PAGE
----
Mason an understudy no more at Georgia
by Paul Newberry
Associated Press Sports Writer
August 13, 2014 12:41 AM | 1656 views | 0 0 comments | 6 6 recommendations | email to a friend | print
Following four years as a backup to Aaron Murray — with a redshirt year in between — Lassiter product Hutson Mason is now in place as Georgia’s starting quarterback.
<Br>UGA Sports Communications
Following four years as a backup to Aaron Murray — with a redshirt year in between — Lassiter product Hutson Mason is now in place as Georgia’s starting quarterback.
UGA Sports Communications
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ATHENS — If they gave out an award for the most patient player, Georgia’s Hutson Mason would surely be one of the top contenders.

Four years after he signed with the Bulldogs, the quarterback job is finally his.

“You’re not really used to being the guy that people come to ask questions or to make important decisions,” Mason said. “You feel a little bit more important. To the guys, the coaches, the staff, you’re the guy.”

Mason was a backup through most of his career, but he got a head-start on his new role late last season when four-year starter Aaron Murray went down with a knee injury.

In the final two games of a disappointing 8-5 season, Mason gave his teammates plenty of reason to be hopeful. He completed 43 of 75 passes for 619 yards, with three touchdowns and two interceptions.

“It’s not a freshman coming in. It’s not even a sophomore. It’s a guy who’s been here for so long,” receiver Michael Bennett said. “He knows the offense in and out. He’s going to make the right decisions.”

In addition to a new quarterback, here are five things to watch for when the Bulldogs open the season Aug. 30:

EARLY SCHEDULE: For the second year in a row, Georgia will begin the season with two of its toughest games.

The Bulldogs host Clemson in the opener at Sanford Stadium, looking to avenge last season’s 38-35 defeat in Death Valley, then travel to South Carolina to take on Steve Spurrier and the Gamecocks. That game usually sets the tone in the SEC East, with the winner gaining an early upper hand in the division race.

South Carolina has won 18 straight games at Williams-Brice Stadium, where Georgia’s last victory came in 2008.

If the Bulldogs win their first two games, they could very well be unbeaten heading into the annual showdown with Florida on Nov. 1.

NEW DEFENSIVE BOSS: Jeremy Pruitt takes over as defensive coordinator for Todd Grantham, who left to join Bobby Petrino’s staff at Louisville.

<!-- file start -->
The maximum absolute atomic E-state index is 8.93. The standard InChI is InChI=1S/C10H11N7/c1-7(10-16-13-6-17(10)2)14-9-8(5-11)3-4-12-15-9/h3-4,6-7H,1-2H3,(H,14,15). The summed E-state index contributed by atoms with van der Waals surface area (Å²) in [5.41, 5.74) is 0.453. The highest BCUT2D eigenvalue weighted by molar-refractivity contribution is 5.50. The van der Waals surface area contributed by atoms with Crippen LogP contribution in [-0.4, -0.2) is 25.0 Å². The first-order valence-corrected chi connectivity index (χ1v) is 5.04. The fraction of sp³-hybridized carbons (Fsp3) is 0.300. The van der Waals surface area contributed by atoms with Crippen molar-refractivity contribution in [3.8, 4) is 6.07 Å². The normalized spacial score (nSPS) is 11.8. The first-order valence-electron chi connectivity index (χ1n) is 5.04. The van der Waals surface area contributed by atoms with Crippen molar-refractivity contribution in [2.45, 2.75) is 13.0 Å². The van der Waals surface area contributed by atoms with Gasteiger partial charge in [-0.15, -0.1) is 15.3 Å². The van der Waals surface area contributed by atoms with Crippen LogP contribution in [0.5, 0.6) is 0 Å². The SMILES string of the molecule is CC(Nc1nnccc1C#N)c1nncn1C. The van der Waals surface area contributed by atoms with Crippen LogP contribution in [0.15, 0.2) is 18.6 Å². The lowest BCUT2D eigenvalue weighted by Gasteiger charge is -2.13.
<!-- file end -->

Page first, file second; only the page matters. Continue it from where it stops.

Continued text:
Pruitt comes to Georgia after one highly successful season as the coordinator at Florida State, which won the national championship and led the country in fewest points allowed.

Under Grantham, the Bulldogs had plenty of talented players — many of whom are now on NFL rosters — but developed a reputation for underachieving. Last year, with a very young group, Georgia surrendered at last 30 points in eight of 13 games.

GURLEY FOR HEISMAN: Todd Gurley just missed his second straight 1,000-yard season, despite missing three-plus games with an ankle injury and not being at full strength when he returned.

One of the top priorities of the offseason was making sure Gurley was at full strength heading into his third — and possibly final — season in Athens. As a freshman, he rushed for 1,385 yards and 17 touchdowns.

He could very well be one of the top contenders for the Heisman Trophy if he stays healthy.

SHAKY SECONDARY: The Bulldogs were burned through the air in plenty of games last season, most notably when they gave up a 73-yard touchdown on fourth-and-18 with 25 seconds left against Auburn, giving the Tigers an improbable 43-38 victory.

Now, they’ve got to replace three regulars. Richt kicked a pair of safeties, Josh Harvey-Clemons and Tray Matthews, off the team for violating team rules. Cornerback Shaq Wiggins followed Grantham to Louisville.

Damian Swann is the top returnee, J.J. Green moved over from running back, and several newcomers will get a shot at immediate playing time.

MITCHELL’S HEALTH: Malcolm Mitchell went into last season rated as Georgia’s top receiver. But he tore up his right knee in the opener and was done for the year, had to cut short spring practice because of a problem with his left knee, then re-injured his right knee just before the start of preseason practice while doing drills.

He’s had four knee injuries in all, raising doubts about whether he’ll ever get healthy enough to make a big contribution.

The Bulldogs are still hopeful he can help the offense before his career is done.
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